GST or His tag for protein purification? - Tag choise + native vs denaturing conditions (Jul/14/2008 )
I have clonned a bunch of genes into the pet42a vector tagging the protein with GST, His and S tags. I could see an induction in its level after addition of IPTG with Coomassie staining. The bacteria were lysed directly in loading dye and ran on gel.
My first question is which affinity colon should I initially start out with? Using which tag can give me cleaner results? Would you recommend some brand and names of the kits for me?
Secondly, I have found Qiagen's Ni-NTA Spin kits. Could you comment on the efficiency of these kits? THey seem very easy to perform.
Thirdly, some of my genes are hydrophobic or have hydrophobic regions. Since I directly lysed in loading dye I am not sure whether using less stringent conditions during purification would cause degradation or precipitation. I see an intact band on the gel. I will use the purified protein to test immunogenecity in mice. Do I have to go for native conditions or would the denatured protein be good enough to get an immune response?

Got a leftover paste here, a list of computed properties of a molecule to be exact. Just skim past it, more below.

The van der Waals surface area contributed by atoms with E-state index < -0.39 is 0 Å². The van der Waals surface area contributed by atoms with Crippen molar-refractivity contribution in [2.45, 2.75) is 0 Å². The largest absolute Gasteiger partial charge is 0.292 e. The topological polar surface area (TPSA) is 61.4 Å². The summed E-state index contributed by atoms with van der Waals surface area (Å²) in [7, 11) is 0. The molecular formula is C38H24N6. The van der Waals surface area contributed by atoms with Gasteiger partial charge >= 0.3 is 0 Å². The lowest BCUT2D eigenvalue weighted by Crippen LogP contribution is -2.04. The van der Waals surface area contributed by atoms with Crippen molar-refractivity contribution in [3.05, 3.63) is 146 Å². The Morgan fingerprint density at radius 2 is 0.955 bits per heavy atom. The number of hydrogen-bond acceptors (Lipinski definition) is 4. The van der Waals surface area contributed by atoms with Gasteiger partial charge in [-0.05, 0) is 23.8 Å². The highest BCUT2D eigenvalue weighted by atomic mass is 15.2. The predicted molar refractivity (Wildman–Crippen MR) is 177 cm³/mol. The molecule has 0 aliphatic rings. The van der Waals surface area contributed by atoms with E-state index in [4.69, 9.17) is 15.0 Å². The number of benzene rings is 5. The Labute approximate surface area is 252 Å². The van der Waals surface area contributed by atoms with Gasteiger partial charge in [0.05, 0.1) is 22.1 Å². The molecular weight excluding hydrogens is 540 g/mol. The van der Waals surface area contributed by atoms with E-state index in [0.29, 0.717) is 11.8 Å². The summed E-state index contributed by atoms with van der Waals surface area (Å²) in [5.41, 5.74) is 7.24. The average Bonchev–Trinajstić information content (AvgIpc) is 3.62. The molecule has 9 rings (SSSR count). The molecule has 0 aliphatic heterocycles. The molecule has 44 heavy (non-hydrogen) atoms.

Any answer to any of the questions above is greatly appreciated!
Thanks in advance
Usually I would go the straight way with His6 purification using NiNTA column purification (gravity flow) with a Ni-NTA matrix from Qiagen (are the best) and have a look on a SDS-gel using a aliquot after purification to check for purity.
If you are OK go for proper dialysis in buffer with cartridges e.g. from calbiochem.
If not also include a GST purification step before dialysis.
However I would try to use the native protein for immunization.
To protect your protein from degradation by proteases during/after lysis I would use complete tablets (or complete minis) from Roche (without EDTA because of the Ni-NTA purification) and if your protein should be phosphorylated also PhosSTOP (also from Roche). I always use these tablets for protein stabilization during/before purification. I think at the moment you can even ask Roche for samples of the tablets if not they are not so expensive and will last for a while (and your collegues can also use them).
Good success with your experiments!
Of course do not use complete if your protein of interest is a protease
don't use PhosStop if you want to purify phosphatases
I think the spin columns will also work (easier handling) however it is more likely that impurities are eluted together with your protein than using gravity flow.